Remember when Prof. Parham challenged us to try to find places in the media (advertisements, TV, etc) where women were not present? I can’t remember her exact wording, but this article came to mind:
“Why Saturday Night Live could benefit from an affirmative action program” reminds me of a place where we actually don’t see a lot of women: comedy. But it’s not just women in general; it’s actually women of color. This season, SNL has 16 cast members, of which only 6 are women, and only one is a woman of color (Nasim Pedrad). If you actually see the skits Pedrad is in, you’ll notice she’s always made to look light-skinned, and the only seem to play on her Iranian heritage when they need someone with a “heavy accent.”
In the article I linked, cast member Keenan Thompson said that the show doesn’t black women because they just aren’t ready. He also said that he doesn’t want to dress in drag anymore in order to portray black females like Whoopi Goldberg.
This actually reminded me of Meghan’s article, Buffy and the strong female character. In it, she writes,
Therefore I had to accept the glass shattering moment that the representations of women in movies and television are colored by the male gaze, the male perceptions of women, and the constructs of what men are willing to allow women to be.”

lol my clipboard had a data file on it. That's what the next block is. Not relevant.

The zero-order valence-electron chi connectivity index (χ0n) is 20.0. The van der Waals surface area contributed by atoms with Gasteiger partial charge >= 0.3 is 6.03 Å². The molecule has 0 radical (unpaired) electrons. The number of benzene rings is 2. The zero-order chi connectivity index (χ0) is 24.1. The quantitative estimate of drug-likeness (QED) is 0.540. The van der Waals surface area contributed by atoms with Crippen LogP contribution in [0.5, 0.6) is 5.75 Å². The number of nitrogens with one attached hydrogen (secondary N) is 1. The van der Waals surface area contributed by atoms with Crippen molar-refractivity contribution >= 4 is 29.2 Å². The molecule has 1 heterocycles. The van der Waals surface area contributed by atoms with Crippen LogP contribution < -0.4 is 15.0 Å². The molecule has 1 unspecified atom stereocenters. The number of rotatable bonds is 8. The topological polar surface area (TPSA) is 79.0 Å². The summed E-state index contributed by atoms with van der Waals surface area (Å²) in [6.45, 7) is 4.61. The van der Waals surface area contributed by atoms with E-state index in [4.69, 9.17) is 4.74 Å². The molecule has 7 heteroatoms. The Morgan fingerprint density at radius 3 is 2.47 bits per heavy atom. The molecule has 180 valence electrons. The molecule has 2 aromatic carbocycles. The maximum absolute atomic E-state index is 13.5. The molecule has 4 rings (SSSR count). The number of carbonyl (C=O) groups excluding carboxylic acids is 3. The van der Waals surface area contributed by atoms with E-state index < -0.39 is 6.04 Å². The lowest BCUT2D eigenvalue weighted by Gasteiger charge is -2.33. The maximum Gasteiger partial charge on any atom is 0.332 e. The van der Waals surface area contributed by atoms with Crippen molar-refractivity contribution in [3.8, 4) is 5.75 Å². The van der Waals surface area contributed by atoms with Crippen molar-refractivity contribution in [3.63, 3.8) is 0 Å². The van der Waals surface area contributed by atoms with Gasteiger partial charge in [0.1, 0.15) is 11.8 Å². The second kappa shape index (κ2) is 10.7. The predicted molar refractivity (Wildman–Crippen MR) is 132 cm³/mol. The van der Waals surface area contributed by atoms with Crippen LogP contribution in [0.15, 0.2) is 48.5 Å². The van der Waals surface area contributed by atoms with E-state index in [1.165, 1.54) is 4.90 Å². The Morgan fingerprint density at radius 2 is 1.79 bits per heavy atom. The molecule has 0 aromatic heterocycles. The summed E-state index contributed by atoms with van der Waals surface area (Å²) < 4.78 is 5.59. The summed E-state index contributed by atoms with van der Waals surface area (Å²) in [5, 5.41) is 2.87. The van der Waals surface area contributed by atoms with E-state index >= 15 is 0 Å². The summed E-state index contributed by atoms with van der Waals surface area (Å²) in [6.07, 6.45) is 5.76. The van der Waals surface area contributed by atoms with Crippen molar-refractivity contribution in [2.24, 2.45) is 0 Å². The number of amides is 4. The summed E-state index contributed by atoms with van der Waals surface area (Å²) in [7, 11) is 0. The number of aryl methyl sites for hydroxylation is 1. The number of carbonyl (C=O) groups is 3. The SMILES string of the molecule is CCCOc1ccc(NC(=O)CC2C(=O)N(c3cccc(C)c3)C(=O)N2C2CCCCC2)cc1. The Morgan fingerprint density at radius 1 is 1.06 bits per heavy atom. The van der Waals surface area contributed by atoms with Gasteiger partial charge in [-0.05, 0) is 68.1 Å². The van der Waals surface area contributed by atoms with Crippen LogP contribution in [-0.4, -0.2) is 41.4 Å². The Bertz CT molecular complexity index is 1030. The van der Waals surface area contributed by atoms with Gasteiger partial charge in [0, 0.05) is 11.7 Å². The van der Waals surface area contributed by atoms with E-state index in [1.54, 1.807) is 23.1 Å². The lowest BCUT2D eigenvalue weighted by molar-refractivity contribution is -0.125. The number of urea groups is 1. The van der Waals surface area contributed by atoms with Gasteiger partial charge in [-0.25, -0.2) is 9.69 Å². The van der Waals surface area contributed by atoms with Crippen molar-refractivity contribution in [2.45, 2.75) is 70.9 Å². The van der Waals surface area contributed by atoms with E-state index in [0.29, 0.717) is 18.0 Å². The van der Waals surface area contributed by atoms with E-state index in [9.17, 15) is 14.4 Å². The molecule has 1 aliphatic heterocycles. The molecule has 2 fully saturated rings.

Yeah, it can be funny watching Keenan Thompson impersonate Whoopi Goldberg, but after taking into account all the readings we’ve done so far, it is really problematic. As Meghan says, women are still constructed by male perceptions of women. How does Thompson know how a woman acts? Can he ever really portray a woman accurately, despite the fact that he’s a man? By refusing to add a diversity of comedians, it’s like SNL is telling us that they know how to portray women of color accurately (through men) and that there’s nothing a woman of color could possibly add to the show. I know that’s kind of a stretch, but if it were otherwise, I think SNL would be making more conscious efforts to hire people of color, especially women.
SNL recently hired a lot of new comedians in order to fill the gap left by the departure of several of its cast members, but none of the new hires is a person of color.